Five Takeaways From New Domain Applications

Among the 1,900 Suffixes Marketers Asked ICANN for Are .Beer and .Boo, With a Whole Lot of Surprises in Between --That Is, When the Applicants Were Specific

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Last week, the Internet Corp. for Assigned Names and Numbers released a list of more than 1,900 applications for new generic top-level domains, the mouthful of internet-speak that describes the web-address suffix to the right of the dot. Their rollout will mark the greatest expansion of the internet's infrastructure since its creation -- but how do marketers plan to use them? Since ICANN made public the text of the applications for each gTLD, we did some digging, and what we found seemed … well, judge for yourself.

ABC used 'Revenge' as an example of how it might promote shows, i.e.
ABC used 'Revenge' as an example of how it might promote shows, i.e.
Vague is the new specific. Either companies and organizations are keeping the grand plans for their gTLDs close to the vest, or many coughed up the $185,000 application fee without a clear strategy for how they'll use the new internet real estate other than as a "digital marketing tool." The ".beer" gTLD may be home to … health domains? Top Level Domain Holdings, a London-based domain company, applied for .beer. Among the use cases it foresees for the .beer domain is this gem: "Because beer has health benefits similar to wine, consumers will have better, more identifiable access to such health benefits as a result of the .beer domain."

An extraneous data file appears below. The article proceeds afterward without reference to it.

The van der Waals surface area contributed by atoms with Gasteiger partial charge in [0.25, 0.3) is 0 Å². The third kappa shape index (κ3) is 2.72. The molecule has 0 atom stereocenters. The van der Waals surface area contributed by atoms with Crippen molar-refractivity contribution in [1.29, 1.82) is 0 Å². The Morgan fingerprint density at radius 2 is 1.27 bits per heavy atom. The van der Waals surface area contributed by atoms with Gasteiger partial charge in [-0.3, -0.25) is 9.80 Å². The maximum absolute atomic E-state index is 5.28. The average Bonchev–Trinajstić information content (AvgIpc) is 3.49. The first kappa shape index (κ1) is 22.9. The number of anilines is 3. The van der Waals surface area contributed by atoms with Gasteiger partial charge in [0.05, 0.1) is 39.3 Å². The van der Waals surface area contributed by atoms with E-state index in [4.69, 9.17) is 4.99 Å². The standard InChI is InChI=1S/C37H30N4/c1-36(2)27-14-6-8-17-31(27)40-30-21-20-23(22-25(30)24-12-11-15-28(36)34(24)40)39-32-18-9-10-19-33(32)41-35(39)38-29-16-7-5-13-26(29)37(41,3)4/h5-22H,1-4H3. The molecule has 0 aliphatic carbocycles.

Googlers are apparently R&B fans. Google applied for 101 gTLDs through an entity called Charleston Road Registry. Along with the expected .youtube and .google, several were unexpected. Topping that latter list is .boo. "The term 'boo' was popularized by a 2004 Usher and Alicia Keys duet entitled 'My Boo,'" the application reads. The company explains that "uses may include but are not limited to applications such as terms of endearment (," Does Google have a predilection for R&B or just too much cash on its hands?

Maybe QR (quick-response) codes aren't dead after all. Google was the only entity to apply for a .ads gTLD. In the application, the company said, "content in the gTLD may include, but is not limited to, links from quick-response codes, interactive advertising across media mediums, or a place to find more information on goods or services that have been promoted through other mass media."

There's a hope that new gTLDs will make domain-name addresses easier to remember. ABC, in its application for .abc, cited two "primary thoughts" on how it may use the gTLD. One use case would focus on using second-level domains within .abc to organize original content related to individual shows. The application gives the example of hosting content about the show "Revenge" at, which it calls "an easy-to-remember domain name address." That would be easier to remember than today's address," or even the shortcut "," which takes viewers to the same page.

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